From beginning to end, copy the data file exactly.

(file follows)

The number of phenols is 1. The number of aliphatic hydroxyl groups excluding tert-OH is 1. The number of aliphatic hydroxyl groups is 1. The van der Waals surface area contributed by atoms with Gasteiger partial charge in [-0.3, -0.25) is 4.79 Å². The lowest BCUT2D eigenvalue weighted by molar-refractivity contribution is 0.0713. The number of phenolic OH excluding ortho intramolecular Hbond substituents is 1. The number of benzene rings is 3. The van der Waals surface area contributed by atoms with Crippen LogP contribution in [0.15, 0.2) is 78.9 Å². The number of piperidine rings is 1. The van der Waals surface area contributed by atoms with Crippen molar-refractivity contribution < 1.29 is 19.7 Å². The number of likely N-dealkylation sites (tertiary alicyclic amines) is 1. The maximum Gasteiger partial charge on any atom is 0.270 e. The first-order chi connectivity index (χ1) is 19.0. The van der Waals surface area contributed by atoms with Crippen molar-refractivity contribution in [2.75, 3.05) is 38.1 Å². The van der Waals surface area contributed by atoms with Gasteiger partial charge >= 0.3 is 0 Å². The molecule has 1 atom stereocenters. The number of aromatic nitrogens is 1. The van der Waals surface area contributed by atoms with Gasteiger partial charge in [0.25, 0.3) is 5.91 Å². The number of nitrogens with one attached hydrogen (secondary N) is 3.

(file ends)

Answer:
The number of phenols is 1. The number of aliphatic hydroxyl groups excluding tert-OH is 1. The number of aliphatic hydroxyl groups is 1. The van der Waals surface area contributed by atoms with Gasteiger partial charge in [-0.3, -0.25) is 4.79 Å². The lowest BCUT2D eigenvalue weighted by molar-refractivity contribution is 0.0713. The number of phenolic OH excluding ortho intramolecular Hbond substituents is 1. The number of benzene rings is 3. The van der Waals surface area contributed by atoms with Crippen LogP contribution in [0.15, 0.2) is 78.9 Å². The number of piperidine rings is 1. The van der Waals surface area contributed by atoms with Crippen molar-refractivity contribution < 1.29 is 19.7 Å². The number of likely N-dealkylation sites (tertiary alicyclic amines) is 1. The maximum Gasteiger partial charge on any atom is 0.270 e. The first-order chi connectivity index (χ1) is 19.0. The van der Waals surface area contributed by atoms with Crippen molar-refractivity contribution in [2.75, 3.05) is 38.1 Å². The van der Waals surface area contributed by atoms with Gasteiger partial charge >= 0.3 is 0 Å². The molecule has 1 atom stereocenters. The number of aromatic nitrogens is 1. The van der Waals surface area contributed by atoms with Gasteiger partial charge in [0.25, 0.3) is 5.91 Å². The number of nitrogens with one attached hydrogen (secondary N) is 3.